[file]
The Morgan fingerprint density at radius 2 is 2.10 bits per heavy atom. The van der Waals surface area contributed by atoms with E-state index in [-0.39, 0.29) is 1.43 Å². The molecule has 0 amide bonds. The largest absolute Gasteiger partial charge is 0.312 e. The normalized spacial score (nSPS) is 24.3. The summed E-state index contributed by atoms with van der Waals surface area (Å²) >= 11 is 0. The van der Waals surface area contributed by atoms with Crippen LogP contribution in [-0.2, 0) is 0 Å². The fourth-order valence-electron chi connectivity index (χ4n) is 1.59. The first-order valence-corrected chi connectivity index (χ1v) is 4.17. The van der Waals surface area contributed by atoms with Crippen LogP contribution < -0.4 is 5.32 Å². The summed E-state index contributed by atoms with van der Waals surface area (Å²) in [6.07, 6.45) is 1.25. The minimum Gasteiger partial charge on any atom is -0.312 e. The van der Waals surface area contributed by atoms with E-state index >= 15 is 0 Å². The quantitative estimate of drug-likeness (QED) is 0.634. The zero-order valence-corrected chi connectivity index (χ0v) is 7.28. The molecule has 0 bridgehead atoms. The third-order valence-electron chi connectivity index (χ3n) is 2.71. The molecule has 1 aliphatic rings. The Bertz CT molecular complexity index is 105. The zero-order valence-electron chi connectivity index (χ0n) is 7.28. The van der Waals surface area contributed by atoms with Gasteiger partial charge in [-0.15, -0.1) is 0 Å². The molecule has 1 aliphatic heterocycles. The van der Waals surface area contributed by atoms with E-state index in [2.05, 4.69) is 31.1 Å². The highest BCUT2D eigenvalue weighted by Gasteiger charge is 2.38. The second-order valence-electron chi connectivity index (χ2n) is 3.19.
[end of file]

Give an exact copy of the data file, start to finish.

The Morgan fingerprint density at radius 2 is 2.10 bits per heavy atom. The van der Waals surface area contributed by atoms with E-state index in [-0.39, 0.29) is 1.43 Å². The molecule has 0 amide bonds. The largest absolute Gasteiger partial charge is 0.312 e. The normalized spacial score (nSPS) is 24.3. The summed E-state index contributed by atoms with van der Waals surface area (Å²) >= 11 is 0. The van der Waals surface area contributed by atoms with Crippen LogP contribution in [-0.2, 0) is 0 Å². The fourth-order valence-electron chi connectivity index (χ4n) is 1.59. The first-order valence-corrected chi connectivity index (χ1v) is 4.17. The van der Waals surface area contributed by atoms with Crippen LogP contribution < -0.4 is 5.32 Å². The summed E-state index contributed by atoms with van der Waals surface area (Å²) in [6.07, 6.45) is 1.25. The minimum Gasteiger partial charge on any atom is -0.312 e. The van der Waals surface area contributed by atoms with E-state index >= 15 is 0 Å². The quantitative estimate of drug-likeness (QED) is 0.634. The zero-order valence-corrected chi connectivity index (χ0v) is 7.28. The molecule has 0 bridgehead atoms. The third-order valence-electron chi connectivity index (χ3n) is 2.71. The molecule has 1 aliphatic rings. The Bertz CT molecular complexity index is 105. The zero-order valence-electron chi connectivity index (χ0n) is 7.28. The van der Waals surface area contributed by atoms with Gasteiger partial charge in [-0.15, -0.1) is 0 Å². The molecule has 1 aliphatic heterocycles. The van der Waals surface area contributed by atoms with E-state index in [2.05, 4.69) is 31.1 Å². The highest BCUT2D eigenvalue weighted by Gasteiger charge is 2.38. The second-order valence-electron chi connectivity index (χ2n) is 3.19.